Saturday, August 9, 2014

I get Knocked Down, but I get up Again...

2014/08/11 8:13 PM addendum

This posting's Rev.  5 draft version is obsolete, replaced by Rev. 8 version available here:

Response Draft #8 to Notice to Dismiss Appeal

Original Posting

I get Knocked Down, but I get up Again.  You're never gonna keep me down.  The new theme song for Small Flockers, and our ongoing battle with Chicken Farmers of Ontario ("CFO").

The Tribunal has decided, or CFO convinced them, that my appeal of the small flock regulation is not suitable.  They allege that:
  • I have failed to file an appeal that meets their minimum standards
  • My appeal is frivolous, vexatious, or made in bad faith. 
  • They have no powers or jurisdiction to hear any of my complaints.
The Tribunal said they would give me one last chance, an opportunity to submit up to 10 pages to convince them that none of these allegations are true.  To make all of this "legal", they sent me a Notice Of Intention To Refuse To Hear Appeal.

Now, I have 15 days to respond before they pull the trigger and my appeal is summarily executed.

I have drafted a Small Flocker response, Rev. 5.  I am not totally happy with what it says right now, so further improvements are needed.  I have used up every available square millimeter of space, so if something is missing, something else will have to be deleted.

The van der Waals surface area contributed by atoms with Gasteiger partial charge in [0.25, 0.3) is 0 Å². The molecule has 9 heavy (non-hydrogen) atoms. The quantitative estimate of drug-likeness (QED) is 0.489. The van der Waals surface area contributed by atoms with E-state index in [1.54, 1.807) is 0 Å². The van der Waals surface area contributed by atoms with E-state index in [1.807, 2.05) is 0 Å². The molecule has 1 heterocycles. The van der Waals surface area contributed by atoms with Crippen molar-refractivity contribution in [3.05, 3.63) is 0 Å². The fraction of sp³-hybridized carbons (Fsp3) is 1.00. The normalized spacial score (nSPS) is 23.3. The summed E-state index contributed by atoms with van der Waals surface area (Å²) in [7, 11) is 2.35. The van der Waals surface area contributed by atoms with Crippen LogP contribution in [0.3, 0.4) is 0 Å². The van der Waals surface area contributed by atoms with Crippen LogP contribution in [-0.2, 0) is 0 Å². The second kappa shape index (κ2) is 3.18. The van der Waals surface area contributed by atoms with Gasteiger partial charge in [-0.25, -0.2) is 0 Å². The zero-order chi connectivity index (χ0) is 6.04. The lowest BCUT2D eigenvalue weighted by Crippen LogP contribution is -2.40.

I hope you will give it a read, and offer some of your life experience as suggestions to improve.

The deadline for filing an answer is 4:00 PM on Friday Aug. 15, 2014.  Your suggestions need to be submitted by the 14th so I have time to review them, and get them entered into the draft.

Even though the blindfold is in place, our hands are tied behind our back, and we are up against a bullet riddled wall, it doesn't necessarily mean it's time to panic.

Rev. Hugh MacDonald (a friend of mine and former Pastor) told me that back in the 1980's, he was involved in a protest against indiscriminant pesticide spraying to control the spruce budworm in Nova Scotia.  An informal group of citizens tried complaining to the government, but the government wouldn't listen, so they took the government to court.  The legal challenge was lead (or assisted) by Elizabeth May, law student and daughter of one of the citizen leaders.  That group of citizens lost in Court, but that loss, and the publicity gained, helped them win in the court of public opinion.  Without the loss of the court battle, and its focusing of public attention, they might never have won the war against indiscriminate pesticide spraying.

Perhaps that battle helped focus the life of Elizabeth May, who is now the Party Leader of the Green Party of Canada, and a Member of Parliament.  

I wonder if Small Flockers are destined to take the same (or a similar) path through history?

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